HONEY BOO BOO AND THE NO GOOD, VERY BAD STEPMOM?
The People.com headline caught my eye. “Honey Boo Boo's Stepmom-to-Be Sabotages Her Diet & Calls Mama June a 'Toothpick with Clothes.’” Anytime, anywhere I see a caption that reads stepmom, I’m curious. Despite having little information about Honey Boo Boo, I read on. According to the article, Mama June is intent on losing weight and helping her family to do the same while stepmom-to-be Jennifer is itching for a fight as she plies Honey Boo Boo with foods not included on the new diet plan.
Let me start by saying that the comments that follow are not meant to be mommy bashing or stepmommy bashing. It probably isn't too far-fetched to believe that some of the behaviors on this reality tv show, as well as many others, are for dramatic effect. However, the headline above is so wrought with drama it provides a perfect teaching moment.
Though I didn’t watch the original series, I’ve done my research so let me catch you up on Honey Boo Boo and her clan. Child beauty pageant contestant Alana a.k.a. Honey Boo Boo and her family, most notably “Mama June,” hit reality television in a 2012 spin-off of the popular TLC show “Toddlers and Tiaras.” Mama June and her brood, including Sugar Bear (Honey Boo Boo’s dad) were not the most health conscious of families as evidenced by many of the show’s storylines which revolved around the family’s ever-expanding waistlines. Mama June and Sugar Bear eventually split and the show itself hit the skids. But Mama June returned to reality television in a series entitled “Mama June: From Hot to Not,” which followed June’s transition from a size 28 to a size 4.
After seeing the initial headline, I was promptly provided ample opportunity to watch Mama June work on her revenge body as a marathon viewing of “From Not to Hot” on We TV allowed me to see what all the fuss was about.
First, kudos to June for taking control of her health and that of her family. No matter the reasons for the change, most of us can appreciate the struggle to make good food choices and maintain a modicum of healthy rituals in our own lives. Which is why that headline grabbed my attention so quickly. Who is the stepmom who attempts to undermine the healthy behaviors being instituted by a parent? And then I remember the reality television component of this story. But I digress.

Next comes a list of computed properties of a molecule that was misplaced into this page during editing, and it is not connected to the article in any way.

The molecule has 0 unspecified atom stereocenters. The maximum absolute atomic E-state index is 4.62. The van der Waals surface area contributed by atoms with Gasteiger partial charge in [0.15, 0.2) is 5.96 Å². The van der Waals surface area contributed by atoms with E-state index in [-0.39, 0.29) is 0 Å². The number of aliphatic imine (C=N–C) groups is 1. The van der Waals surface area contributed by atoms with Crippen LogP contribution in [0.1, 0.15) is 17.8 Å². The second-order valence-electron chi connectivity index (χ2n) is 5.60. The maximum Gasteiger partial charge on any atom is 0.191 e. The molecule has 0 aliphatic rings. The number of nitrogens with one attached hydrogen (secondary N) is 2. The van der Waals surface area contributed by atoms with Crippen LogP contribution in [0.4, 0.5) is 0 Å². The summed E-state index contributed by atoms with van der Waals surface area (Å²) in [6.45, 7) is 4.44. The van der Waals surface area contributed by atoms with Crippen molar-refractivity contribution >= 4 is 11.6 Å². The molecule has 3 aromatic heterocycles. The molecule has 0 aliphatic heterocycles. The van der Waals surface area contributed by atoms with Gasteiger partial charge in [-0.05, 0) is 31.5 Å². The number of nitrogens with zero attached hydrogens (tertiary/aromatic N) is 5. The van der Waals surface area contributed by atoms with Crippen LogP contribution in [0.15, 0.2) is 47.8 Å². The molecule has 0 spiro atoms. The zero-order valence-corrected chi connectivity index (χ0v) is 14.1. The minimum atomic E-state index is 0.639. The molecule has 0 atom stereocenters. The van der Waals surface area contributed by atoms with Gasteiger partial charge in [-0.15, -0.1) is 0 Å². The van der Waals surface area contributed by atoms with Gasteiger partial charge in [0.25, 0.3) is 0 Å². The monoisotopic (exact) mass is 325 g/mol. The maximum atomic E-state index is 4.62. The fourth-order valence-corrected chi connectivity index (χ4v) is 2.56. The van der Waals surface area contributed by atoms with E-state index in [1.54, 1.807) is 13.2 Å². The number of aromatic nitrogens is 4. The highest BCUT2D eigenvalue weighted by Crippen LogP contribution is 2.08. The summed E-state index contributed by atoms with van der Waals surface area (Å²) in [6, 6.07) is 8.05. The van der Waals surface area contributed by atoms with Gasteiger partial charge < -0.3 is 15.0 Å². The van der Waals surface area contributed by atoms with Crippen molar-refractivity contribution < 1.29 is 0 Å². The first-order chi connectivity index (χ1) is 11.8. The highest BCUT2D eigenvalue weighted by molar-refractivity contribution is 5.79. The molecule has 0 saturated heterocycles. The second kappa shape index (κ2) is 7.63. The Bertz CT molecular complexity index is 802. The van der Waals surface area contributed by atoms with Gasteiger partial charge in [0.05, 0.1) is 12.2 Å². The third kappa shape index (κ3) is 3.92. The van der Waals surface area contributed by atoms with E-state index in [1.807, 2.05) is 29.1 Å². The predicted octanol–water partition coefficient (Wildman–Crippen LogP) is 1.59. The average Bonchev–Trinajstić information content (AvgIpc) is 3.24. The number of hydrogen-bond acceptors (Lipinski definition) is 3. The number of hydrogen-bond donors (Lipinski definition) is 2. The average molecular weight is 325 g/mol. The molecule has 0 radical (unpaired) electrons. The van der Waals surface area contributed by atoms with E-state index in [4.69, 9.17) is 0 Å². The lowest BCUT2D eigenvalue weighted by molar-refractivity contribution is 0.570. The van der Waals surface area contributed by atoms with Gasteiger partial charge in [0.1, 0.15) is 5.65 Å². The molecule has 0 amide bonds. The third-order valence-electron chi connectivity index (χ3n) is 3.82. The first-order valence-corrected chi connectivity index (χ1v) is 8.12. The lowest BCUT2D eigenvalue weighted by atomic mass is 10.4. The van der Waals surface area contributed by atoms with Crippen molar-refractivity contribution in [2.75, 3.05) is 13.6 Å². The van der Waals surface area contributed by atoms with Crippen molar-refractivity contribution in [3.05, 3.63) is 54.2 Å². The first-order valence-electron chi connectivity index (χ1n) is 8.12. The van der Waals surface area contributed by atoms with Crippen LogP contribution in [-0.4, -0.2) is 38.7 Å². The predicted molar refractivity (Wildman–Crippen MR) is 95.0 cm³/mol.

What can we learn from Honey Boo Boo and her reality tv companions?
1. Stepparents need to respect the boundaries that parents set.
Unless there appears to be cause for concern regarding the child’s health and/or safety, the legal and custodial parents are responsible for making the choices that best fit their child’s needs. Obviously, there are exceptions to every situation. However, the situation at hand is not one of them. By all accounts, June is attempted to take control of her health and that of 11 year old Alana. While Alana’s dad certainly has the power to exercise his own discretion as to her food choices, it appears that stepmom Jennifer stepped in and displaced Sugar Bear’s prerogative by inserting her own opinion.
Co-parenting, while not always easy, is the obvious solution to this situation. Alana’s parents need to set the standards that should be enforced in both households.
2. Don’t disrespect a parent in front of their child.
It bears repeating that a child is created by not one, but two parents, thus ensuring that the child embodies both parents’ genes. Therefore, when harsh words are spoken against a parent, the child takes those words to heart knowing that they are the creation of both parents. When you speak negatively about the parent, you are speaking negatively about the child. No matter the scenario, it is never okay to disparage a parent in the midst of their child. Don’t make the child question their own validity in the world or cause them to defend their parent.
3. Don’t put children in situations where they must choose loyalties.
Alana loves both her mom and her dad. Putting her in a situation where she must choose between her parents only serves the egos of the parents. Children are not psychologically prepared to understand the emotional aspects of divorce. Therefore, leave the drama behind the scenes. No child should feel compelled to choose between parents or feel guilt because of normal familial relationships.
4. It’s not ideal to introduce your partner-to-be on the eve of your wedding!
I do believe that every family is different and therefore, few hard and fast rules exist in establishing stepfamilies and blended families. BUT, I will hold fast to this one… Introducing a child to her soon to be stepparent after you have planned your wedding is a no-no if you value your child’s feelings. Moreover, the introduction should not go like this…
“Hi Alana, I’m going to be your new stepmom.”
Parent’s actions needs to be motivated not by their desire to strike at the heart of the other parent but by the best interests of the child. Let’s hope mom, dad and stepmom decide that is the reality they want to choose for Alana in the future.